In my original post, I stated that the reversed characters in the tattoo are "unreadable". That's not quite true, since I could read them almost immediately and with very little effort, because they are large, exceptionally clear, very well written, and perfectly proportioned in a standard form. For a neophyte, however, it would be very difficult to interpret them. I think that the greater complexity of the Chinese script makes it harder to comprehend when parts are reversed, moved around, or omitted, because much depends on the integrity and proper structural interrelationships of the components of the whole characters (a single missing or misplaced stroke can completely alter the meaning of a character). Conversely, linear, alphabetical writing consisting of only a small number (26) of simple, repeated symbols occurring in highly predictable circumstances makes it easier to understand even when reversed, turned upside-down, or otherwise altered than when the same operations are performed on Chinese writing.

  15. Milan said,

    July 10, 2013 @ 4:18 pm

    I wonder whether the guy knows what his tattoo says. Both alternatives, him being and him not being aware of the meaning seem quite plausible to me. Either the guy wanted have his love for marihuana inscribed in his body, but not in a too blatant fashion, or some tattooer played a prank on a guy walking in his studio, being stoned and wanting "something Chinese, no matter what". I guess such a demand would be quite offensive to a tattoo artist of Chinese origin — exactly the kind of person who would be able to do this thing.

  16. Victor Mair said,

    July 10, 2013 @ 9:01 pm

    From Melvin Lee:

    I basically agree with Shan Huang. When 沉溺 is used as a verb, there should be followed by a 于, "沉溺于大麻" is equivalent to "addicted to marijuana" in English.

    However, when I saw the tattoo "大麻沉溺", I immediately thought of another phrase "性沉溺" (sex addiction), which is not an uncommon term to Chinese native speakers. In that phrase 沉溺 is used as a noun. Since it is a symptom of behavioral health issues, sometimes people will add "症" after it. Actually, there is another similar phrase "网络沉溺症" (Internet addiction) which is also a common term.

  17. Victor Mair said,

    July 11, 2013 @ 3:44 am

    From David Moser, who tried to post this himself, but was unsuccessful, probably because he tried to attach photographs:

    =======

    These characters look a little bit like a kind of calligraphy invented by street performers and xiangsheng artists in the late Qing and early 20th century. They call the form 白沙撒子, and there are references to it. Here's a pretty good video demonstration of the form:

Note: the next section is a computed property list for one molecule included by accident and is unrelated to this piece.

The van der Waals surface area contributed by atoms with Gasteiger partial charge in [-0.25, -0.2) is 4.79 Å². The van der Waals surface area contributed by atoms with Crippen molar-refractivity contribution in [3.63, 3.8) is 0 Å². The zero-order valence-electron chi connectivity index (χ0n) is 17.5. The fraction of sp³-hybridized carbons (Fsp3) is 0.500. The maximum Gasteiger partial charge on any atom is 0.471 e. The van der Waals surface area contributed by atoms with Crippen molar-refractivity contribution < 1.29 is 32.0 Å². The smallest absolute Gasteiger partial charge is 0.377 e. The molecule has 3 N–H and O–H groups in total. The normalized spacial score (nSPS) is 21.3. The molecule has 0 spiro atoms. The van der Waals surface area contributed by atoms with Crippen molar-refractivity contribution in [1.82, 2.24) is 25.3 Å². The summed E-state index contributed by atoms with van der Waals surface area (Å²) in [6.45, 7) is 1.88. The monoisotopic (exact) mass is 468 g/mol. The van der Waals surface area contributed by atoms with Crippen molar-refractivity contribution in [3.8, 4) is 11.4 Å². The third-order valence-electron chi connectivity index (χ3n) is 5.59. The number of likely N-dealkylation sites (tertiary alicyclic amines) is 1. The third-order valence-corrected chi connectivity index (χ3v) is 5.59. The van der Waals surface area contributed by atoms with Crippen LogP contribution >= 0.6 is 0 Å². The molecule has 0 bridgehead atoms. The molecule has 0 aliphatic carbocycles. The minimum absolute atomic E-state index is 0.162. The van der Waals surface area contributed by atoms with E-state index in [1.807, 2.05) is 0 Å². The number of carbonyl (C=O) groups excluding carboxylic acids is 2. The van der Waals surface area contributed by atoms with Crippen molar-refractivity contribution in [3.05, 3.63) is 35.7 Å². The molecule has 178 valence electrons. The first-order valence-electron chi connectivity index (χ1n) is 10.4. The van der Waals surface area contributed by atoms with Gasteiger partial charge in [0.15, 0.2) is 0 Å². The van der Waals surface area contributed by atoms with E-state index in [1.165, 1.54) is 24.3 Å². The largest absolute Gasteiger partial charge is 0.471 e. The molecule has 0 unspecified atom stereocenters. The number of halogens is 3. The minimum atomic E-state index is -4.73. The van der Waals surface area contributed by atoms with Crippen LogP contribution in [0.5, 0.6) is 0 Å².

http://www.youtube.com/watch?v=_09VZDyageg

    especially around 8:10.

    And a YouTube of Hou Baolin demonstrating it.

    http://www.youtube.com/watch?v=3GiYA1QuMyU

    And a few references. I've attached some photos that are also examples. I'll reply to this on LL also.

    http://www.china5080.com/articles/8188.html

    http://www.360doc.com/content/11/1017/08/3218641_156777838.shtml

    https://zh.wikipedia.org/wiki/%E7%99%BD%E6%B2%99%E6%92%92%E5%AD%97

  18. Jason Cullen said,

    July 11, 2013 @ 2:31 pm

    When I was teaching at Purdue, the secretary of our department and I were buddies and we'd hit what passed for a scene in northern Indiana. She knew I could read Chinese, and inevitably we would run into dozens and dozens of people with Chinese tattoos. She loved it when I'd translate them and the person would express in horror, "NO NO, it's supposed to say 'loves Jesus'" or something. But what really impressed me was how often the tattoo was backwards, like this photo. I don't think I'd be exaggerating to say about half of them were. So, as Dr. Mair said, ANOTHER reason not to get a Chinese tattoo (unless, of course, approved and signed in triplicate by a quorum of 20 Chinese, and stamped by Dr. Victor Mair). ;-)

  19. Victor Mair said,

    July 11, 2013 @ 8:20 pm

    from Jing Wen:

    I think 沉溺 plus object is also right. 他沉溺于大麻 = 他沉溺大麻, 沉溺美色 = 沉溺于美色.

    But 大麻沉溺 sounds odd. Maybe this tattoo wants to say 大麻沉溺者(沉溺于大麻的人).

  20. J.Xiao said,

    July 14, 2013 @ 10:44 am

    That might be partly personal preference, and I did recognize some forms of addictions did get translated as '-沉溺'. But I think 沉溺 is more general and can refer to any kind of wallowing and indulgence. In contrast, 癮 (yǐn) or 成癮 (chéng yǐn, more formal and referring to process of getting addicted) is more specific to addiction due to overuse of chemicals. So 大麻癮 may be the word he's looking for. If he wants to label himself as a marijuana addict however, 大麻癮君子 (yǐn jūnzǐ, lit. chain-smoker, drug addict) may be appropriate (for him of course, yǐn jūnzǐ is a derogatory term after all.)

  21. ASG said,

    August 7, 2013 @ 3:47 pm

    I doubt very much that the tattoo is a joke or a prank played on the client. The colours of the tattoo (red, green, and black) are strongly associated with Rastafarianism and thus, by extension, marijuana. Do a Google image search on the word "rasta" and almost every picture you see will be in these "pan-African" colours. I assume that this man wanted to signal his addiction visually even to people who can't read Chinese.

  22. Victor Mair said,

    August 29, 2013 @ 5:26 pm

    From Geok Hoon (Janet( Williams:

    I wonder if the tattooer is left-handed. If so, it is likely that the mirror image makes sense to him naturally.

    The font is in beautiful Kai. Of course it's more likely that the tattooer placed his stencil the wrong way round.

    Any advanced learner could read the characters easily as we are already programmed to recognise the shapes of the characters. Therefore, reversed hanzi is possible for communication.

    I'm always been curious about dyslexia with character recognition. Please let me know if you think there could be a link.